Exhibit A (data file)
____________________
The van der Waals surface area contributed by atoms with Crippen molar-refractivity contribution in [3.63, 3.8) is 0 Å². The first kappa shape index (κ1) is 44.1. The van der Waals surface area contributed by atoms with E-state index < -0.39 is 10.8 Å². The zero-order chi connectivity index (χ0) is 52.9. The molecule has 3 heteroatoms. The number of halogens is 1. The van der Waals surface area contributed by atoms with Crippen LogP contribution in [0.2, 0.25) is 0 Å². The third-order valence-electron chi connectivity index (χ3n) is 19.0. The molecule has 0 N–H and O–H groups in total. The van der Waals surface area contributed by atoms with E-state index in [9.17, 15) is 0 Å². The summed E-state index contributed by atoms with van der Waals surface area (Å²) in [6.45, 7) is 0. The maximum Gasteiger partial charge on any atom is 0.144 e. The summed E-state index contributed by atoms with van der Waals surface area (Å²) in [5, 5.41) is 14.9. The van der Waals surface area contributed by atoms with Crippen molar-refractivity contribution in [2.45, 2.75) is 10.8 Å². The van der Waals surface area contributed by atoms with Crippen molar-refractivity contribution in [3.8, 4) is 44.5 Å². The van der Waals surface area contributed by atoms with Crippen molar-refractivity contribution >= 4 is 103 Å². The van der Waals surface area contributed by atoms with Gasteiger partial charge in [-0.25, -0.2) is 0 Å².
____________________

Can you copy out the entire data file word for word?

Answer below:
The van der Waals surface area contributed by atoms with Crippen molar-refractivity contribution in [3.63, 3.8) is 0 Å². The first kappa shape index (κ1) is 44.1. The van der Waals surface area contributed by atoms with E-state index < -0.39 is 10.8 Å². The zero-order chi connectivity index (χ0) is 52.9. The molecule has 3 heteroatoms. The number of halogens is 1. The van der Waals surface area contributed by atoms with Crippen LogP contribution in [0.2, 0.25) is 0 Å². The third-order valence-electron chi connectivity index (χ3n) is 19.0. The molecule has 0 N–H and O–H groups in total. The van der Waals surface area contributed by atoms with E-state index in [9.17, 15) is 0 Å². The summed E-state index contributed by atoms with van der Waals surface area (Å²) in [6.45, 7) is 0. The maximum Gasteiger partial charge on any atom is 0.144 e. The summed E-state index contributed by atoms with van der Waals surface area (Å²) in [5, 5.41) is 14.9. The van der Waals surface area contributed by atoms with Crippen molar-refractivity contribution in [2.45, 2.75) is 10.8 Å². The van der Waals surface area contributed by atoms with Crippen molar-refractivity contribution in [3.8, 4) is 44.5 Å². The van der Waals surface area contributed by atoms with Crippen molar-refractivity contribution >= 4 is 103 Å². The van der Waals surface area contributed by atoms with Gasteiger partial charge in [-0.25, -0.2) is 0 Å².